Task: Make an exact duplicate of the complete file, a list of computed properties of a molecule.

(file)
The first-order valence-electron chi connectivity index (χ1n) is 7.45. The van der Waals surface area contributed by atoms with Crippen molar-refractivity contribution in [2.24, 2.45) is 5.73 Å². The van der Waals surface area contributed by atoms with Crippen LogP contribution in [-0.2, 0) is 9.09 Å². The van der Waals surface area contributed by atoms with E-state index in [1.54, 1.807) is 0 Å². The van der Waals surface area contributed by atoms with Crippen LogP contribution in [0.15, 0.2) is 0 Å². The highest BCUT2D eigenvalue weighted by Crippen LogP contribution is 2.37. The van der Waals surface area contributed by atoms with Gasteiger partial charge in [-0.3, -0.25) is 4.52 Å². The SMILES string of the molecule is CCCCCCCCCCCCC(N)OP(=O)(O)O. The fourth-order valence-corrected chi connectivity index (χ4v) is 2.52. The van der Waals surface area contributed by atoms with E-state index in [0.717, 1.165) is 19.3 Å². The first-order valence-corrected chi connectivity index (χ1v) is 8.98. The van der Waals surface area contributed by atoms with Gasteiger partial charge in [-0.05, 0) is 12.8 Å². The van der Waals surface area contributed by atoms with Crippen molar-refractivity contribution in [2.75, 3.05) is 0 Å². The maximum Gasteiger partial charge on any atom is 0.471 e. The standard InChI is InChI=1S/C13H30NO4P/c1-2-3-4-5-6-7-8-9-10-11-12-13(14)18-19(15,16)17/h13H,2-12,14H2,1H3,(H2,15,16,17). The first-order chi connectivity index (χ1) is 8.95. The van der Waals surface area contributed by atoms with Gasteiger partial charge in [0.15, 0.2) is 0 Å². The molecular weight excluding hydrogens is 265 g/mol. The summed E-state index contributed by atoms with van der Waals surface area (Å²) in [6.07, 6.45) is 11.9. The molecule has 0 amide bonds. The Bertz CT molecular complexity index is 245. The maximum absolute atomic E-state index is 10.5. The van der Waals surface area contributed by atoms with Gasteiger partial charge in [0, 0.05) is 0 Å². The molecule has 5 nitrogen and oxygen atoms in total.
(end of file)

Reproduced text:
The first-order valence-electron chi connectivity index (χ1n) is 7.45. The van der Waals surface area contributed by atoms with Crippen molar-refractivity contribution in [2.24, 2.45) is 5.73 Å². The van der Waals surface area contributed by atoms with Crippen LogP contribution in [-0.2, 0) is 9.09 Å². The van der Waals surface area contributed by atoms with E-state index in [1.54, 1.807) is 0 Å². The van der Waals surface area contributed by atoms with Crippen LogP contribution in [0.15, 0.2) is 0 Å². The highest BCUT2D eigenvalue weighted by Crippen LogP contribution is 2.37. The van der Waals surface area contributed by atoms with Gasteiger partial charge in [-0.3, -0.25) is 4.52 Å². The SMILES string of the molecule is CCCCCCCCCCCCC(N)OP(=O)(O)O. The fourth-order valence-corrected chi connectivity index (χ4v) is 2.52. The van der Waals surface area contributed by atoms with E-state index in [0.717, 1.165) is 19.3 Å². The first-order valence-corrected chi connectivity index (χ1v) is 8.98. The van der Waals surface area contributed by atoms with Gasteiger partial charge in [-0.05, 0) is 12.8 Å². The van der Waals surface area contributed by atoms with Crippen molar-refractivity contribution in [2.75, 3.05) is 0 Å². The maximum Gasteiger partial charge on any atom is 0.471 e. The standard InChI is InChI=1S/C13H30NO4P/c1-2-3-4-5-6-7-8-9-10-11-12-13(14)18-19(15,16)17/h13H,2-12,14H2,1H3,(H2,15,16,17). The first-order chi connectivity index (χ1) is 8.95. The van der Waals surface area contributed by atoms with Gasteiger partial charge in [0.15, 0.2) is 0 Å². The molecular weight excluding hydrogens is 265 g/mol. The summed E-state index contributed by atoms with van der Waals surface area (Å²) in [6.07, 6.45) is 11.9. The molecule has 0 amide bonds. The Bertz CT molecular complexity index is 245. The maximum absolute atomic E-state index is 10.5. The van der Waals surface area contributed by atoms with Gasteiger partial charge in [0, 0.05) is 0 Å². The molecule has 5 nitrogen and oxygen atoms in total.